It was through a commitment to these kinds of meaningful endeavors that Desmond and I became involved in the initial days of the International Forgiveness Institute. Desmond declared, at our first national conference, the message that drove his lifelong ministry: “Without forgiveness there is no future.”
This is the central message of the International Forgiveness Institute (IFI).
Forgiveness is an opportunity to accept that gift for ourselves, liberating us from whatever harm we have experienced and the freedom to offer it to others. Desmond knew well that this doesn’t necessarily lead to reconciliation or to the denial of justice. Those who commit harm deserve a just penalty. However, through forgiveness the equation is vastly changed. A never-ending problem of harm that challenges us can become an opportunity for growth, renewal and regeneration of life.
The Archbishop was someone who was effervescent in personality, continually joyous and always with a twinkle in his eye. This was a hero who was continually committed to walking the hard road to achieve the common good. I always found him to be looking forward rather than backward. As the saying goes, he always had his eye on the prize.
“If you are neutral in situations of injustice, you have chosen the side of the oppressor.”
Archbishop Desmond Tutu
I firmly believe that Desmond Tutu provided a template for how all of us can lead a meaningful existence—one that celebrates the bonds of our humanity and grants to each we meet our thoughtfulness, consideration and esteem.
We at the International Forgiveness Institute pay homage to this marvelous man and are honored by his years of commitment to forgiveness and as an honorary IFI board member.
President, Board of Directors
International Forgiveness Institute
- Before his death, Archbishop Tutu had served as an Honorary Member of the International Forgiveness Institute Board of Directors for more than 25 years.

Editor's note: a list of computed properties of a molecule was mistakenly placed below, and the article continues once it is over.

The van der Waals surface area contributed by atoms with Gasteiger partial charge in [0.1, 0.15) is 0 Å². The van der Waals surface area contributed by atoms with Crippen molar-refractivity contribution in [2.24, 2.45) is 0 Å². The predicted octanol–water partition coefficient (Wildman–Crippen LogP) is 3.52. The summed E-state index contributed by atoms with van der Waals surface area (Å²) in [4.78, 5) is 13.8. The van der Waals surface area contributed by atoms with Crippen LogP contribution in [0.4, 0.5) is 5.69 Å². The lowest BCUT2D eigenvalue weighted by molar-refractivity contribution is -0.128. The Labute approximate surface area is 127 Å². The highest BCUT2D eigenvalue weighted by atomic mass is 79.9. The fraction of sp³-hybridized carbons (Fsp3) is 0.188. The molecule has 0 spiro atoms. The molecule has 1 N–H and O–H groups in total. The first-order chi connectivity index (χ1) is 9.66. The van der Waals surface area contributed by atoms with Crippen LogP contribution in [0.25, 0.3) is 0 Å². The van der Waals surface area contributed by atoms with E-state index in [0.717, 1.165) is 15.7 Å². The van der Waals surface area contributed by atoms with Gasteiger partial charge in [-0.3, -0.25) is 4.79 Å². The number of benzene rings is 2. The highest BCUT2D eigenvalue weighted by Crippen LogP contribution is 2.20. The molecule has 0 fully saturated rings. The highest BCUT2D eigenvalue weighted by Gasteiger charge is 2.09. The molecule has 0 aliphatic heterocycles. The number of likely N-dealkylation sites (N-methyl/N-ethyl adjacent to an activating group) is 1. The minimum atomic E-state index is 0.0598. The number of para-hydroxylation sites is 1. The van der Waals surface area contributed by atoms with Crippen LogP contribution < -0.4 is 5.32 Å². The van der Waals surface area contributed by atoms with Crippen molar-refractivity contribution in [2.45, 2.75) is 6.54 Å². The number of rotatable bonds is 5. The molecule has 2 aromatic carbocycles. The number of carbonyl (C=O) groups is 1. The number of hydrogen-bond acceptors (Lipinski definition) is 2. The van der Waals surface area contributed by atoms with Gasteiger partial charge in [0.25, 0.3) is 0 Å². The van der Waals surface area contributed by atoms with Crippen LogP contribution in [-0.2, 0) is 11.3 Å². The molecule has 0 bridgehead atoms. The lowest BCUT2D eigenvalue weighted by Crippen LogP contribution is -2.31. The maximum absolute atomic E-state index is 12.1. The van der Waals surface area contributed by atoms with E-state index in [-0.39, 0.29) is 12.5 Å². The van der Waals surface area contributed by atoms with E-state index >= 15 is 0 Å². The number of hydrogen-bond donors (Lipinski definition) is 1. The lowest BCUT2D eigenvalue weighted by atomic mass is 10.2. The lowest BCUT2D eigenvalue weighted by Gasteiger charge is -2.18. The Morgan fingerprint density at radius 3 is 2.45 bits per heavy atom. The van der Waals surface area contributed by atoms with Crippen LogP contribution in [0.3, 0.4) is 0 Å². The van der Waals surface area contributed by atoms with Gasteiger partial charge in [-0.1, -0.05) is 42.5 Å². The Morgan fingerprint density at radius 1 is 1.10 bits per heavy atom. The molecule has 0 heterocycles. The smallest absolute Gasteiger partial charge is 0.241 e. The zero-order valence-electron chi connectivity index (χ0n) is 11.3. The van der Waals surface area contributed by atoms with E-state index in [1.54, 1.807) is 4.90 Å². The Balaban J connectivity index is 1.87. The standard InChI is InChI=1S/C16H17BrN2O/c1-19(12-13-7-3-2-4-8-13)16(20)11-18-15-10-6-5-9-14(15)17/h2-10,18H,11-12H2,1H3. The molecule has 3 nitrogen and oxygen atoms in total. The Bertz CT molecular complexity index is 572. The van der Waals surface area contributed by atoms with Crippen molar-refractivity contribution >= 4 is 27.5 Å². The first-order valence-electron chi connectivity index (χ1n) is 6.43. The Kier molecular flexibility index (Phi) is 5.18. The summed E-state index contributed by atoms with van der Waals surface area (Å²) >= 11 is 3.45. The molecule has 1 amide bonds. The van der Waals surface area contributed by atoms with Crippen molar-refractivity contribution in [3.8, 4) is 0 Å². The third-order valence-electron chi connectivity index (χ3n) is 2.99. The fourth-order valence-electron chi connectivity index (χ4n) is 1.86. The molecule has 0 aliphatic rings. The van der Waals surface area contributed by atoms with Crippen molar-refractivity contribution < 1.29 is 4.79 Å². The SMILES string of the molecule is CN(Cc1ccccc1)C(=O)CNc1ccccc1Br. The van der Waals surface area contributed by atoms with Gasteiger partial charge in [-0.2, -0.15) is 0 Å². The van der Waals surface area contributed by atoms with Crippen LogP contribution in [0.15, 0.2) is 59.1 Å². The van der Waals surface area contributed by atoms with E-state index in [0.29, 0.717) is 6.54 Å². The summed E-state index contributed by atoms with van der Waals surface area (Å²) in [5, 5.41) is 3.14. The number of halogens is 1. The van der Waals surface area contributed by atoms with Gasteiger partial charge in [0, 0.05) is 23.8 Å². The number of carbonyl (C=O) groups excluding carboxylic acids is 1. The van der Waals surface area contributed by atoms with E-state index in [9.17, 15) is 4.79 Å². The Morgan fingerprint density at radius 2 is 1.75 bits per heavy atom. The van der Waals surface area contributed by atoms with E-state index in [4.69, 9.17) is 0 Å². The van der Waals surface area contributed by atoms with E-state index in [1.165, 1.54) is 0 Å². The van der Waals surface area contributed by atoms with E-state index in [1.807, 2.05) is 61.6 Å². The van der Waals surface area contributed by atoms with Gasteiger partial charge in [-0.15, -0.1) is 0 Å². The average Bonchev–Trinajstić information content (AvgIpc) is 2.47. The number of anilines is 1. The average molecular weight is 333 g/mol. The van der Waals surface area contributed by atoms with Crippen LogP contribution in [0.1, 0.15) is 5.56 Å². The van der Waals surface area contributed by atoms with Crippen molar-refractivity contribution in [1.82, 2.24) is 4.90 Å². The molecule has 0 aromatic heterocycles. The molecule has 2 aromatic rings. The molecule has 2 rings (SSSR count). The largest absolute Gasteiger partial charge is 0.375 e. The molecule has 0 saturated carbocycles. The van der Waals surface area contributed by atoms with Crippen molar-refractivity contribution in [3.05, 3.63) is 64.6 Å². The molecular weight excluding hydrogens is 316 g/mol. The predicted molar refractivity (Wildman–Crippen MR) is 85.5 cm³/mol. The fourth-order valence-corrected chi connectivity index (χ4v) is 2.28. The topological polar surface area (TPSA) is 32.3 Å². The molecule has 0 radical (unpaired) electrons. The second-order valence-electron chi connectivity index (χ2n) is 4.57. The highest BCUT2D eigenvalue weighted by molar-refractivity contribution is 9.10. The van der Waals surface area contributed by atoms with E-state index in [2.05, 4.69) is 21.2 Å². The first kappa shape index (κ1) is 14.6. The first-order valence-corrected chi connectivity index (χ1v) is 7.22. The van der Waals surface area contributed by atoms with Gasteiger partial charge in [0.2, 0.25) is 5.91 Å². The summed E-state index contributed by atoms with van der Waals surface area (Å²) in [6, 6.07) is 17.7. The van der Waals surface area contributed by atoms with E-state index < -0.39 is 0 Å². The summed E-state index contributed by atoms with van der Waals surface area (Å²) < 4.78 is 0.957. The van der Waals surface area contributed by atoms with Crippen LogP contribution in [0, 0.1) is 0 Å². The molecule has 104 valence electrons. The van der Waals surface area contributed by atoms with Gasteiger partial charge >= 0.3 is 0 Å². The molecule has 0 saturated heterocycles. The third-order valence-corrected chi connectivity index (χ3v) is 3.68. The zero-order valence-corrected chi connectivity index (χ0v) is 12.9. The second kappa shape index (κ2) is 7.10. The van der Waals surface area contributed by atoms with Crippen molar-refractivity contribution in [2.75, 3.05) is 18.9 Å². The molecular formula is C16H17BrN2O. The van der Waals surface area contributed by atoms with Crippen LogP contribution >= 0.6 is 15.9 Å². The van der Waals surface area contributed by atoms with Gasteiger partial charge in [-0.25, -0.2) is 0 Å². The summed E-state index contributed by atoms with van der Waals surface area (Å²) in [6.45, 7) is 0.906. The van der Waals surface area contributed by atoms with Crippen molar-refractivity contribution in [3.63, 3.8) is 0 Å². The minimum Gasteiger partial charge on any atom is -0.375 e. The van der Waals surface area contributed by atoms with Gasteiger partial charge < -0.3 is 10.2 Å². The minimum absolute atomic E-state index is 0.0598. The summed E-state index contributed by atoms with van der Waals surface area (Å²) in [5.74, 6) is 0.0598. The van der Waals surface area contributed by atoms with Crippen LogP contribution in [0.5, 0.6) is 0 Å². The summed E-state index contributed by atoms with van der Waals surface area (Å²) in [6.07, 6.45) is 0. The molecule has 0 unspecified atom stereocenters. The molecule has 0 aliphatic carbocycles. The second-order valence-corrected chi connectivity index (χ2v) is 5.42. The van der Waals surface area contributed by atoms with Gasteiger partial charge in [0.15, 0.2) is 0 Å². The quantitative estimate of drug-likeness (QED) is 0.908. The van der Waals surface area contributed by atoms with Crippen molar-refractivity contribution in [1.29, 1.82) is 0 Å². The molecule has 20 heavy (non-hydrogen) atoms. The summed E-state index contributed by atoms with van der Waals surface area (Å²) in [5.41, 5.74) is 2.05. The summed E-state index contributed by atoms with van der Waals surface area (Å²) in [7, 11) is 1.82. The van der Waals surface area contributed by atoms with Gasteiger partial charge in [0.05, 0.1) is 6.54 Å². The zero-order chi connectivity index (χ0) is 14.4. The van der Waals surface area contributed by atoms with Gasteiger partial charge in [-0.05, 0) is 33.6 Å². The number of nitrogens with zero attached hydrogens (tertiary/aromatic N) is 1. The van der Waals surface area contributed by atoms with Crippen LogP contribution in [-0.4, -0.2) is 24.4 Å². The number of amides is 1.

- In 1995, Archbishop Tutu provided the opening remarks (by recorded audio) at the historic international forgiveness conference hosted by the IFI and held at the University of Wisconsin-Madison–the first academic forgiveness conference ever held at any university in the world.
- Archbishop Tutu wrote the “Foreword” to the 1998 book Exploring Forgiveness, a collection of forgiveness essays edited by IFI-founder Dr. Robert Enright and philosopher Joanna North. That Foreword is titled “Without Forgiveness There Is No Future.”
- In 2014, Dr. Enright announced to IFI website followers the Tutu Global Forgiveness Challenge–a free 30-day program developed by Archbishop Tutu and his daughter Mpho Tutu, designed to teach the world how to forgive. In that article, Dr. Enright said of Archbishop Tutu: “He has lived forgiveness. He has embodied it.”
- Read “Quotations on Forgiveness from Desmond Tutu.”
- Read “Desmond Tutu Wins 2013 Templeton Prize for Forgiveness Work.”
- Called the “Man of Forgiveness” by The New York Times, Archbishop Tutu is the author of several books including: No Future without Forgiveness and The Book of Forgiving: The Fourfold Path for Healing Ourselves and Our World.
- Read a biographical account of Archbishop Tutu’s life and global activities in The New York Times or watch a biographical video at CNN News. Archbishop Tutu is survived by his wife of 66 years, Leah, and their four children.
About Roy Lloyd:
In addition to being the long-term President of the IFI Board of Directors, Roy Lloyd is an IFI founding director and contributing writer. He is a retired communications executive with graduate degrees in education, communications and theology. Before retiring to Springfield, MO, Dr. Lloyd was a regular commentator on all-news radio station 1010 WINS in New York City and he appeared with Desmond Tutu on Good Morning America, CNN, Religion and Ethics Newsweekly, Live with Regis and Kelly, and other programs. His high-profile career activities included his service as media officer for the Jesse Jackson trip to Belgrade in 1999 that gained the release of three American soldiers held by the Milošević regime. He has also served as executive producer of numerous network television programs and as producer and host of Public Television’s “Perspectives” series. He can be contacted at: email@example.com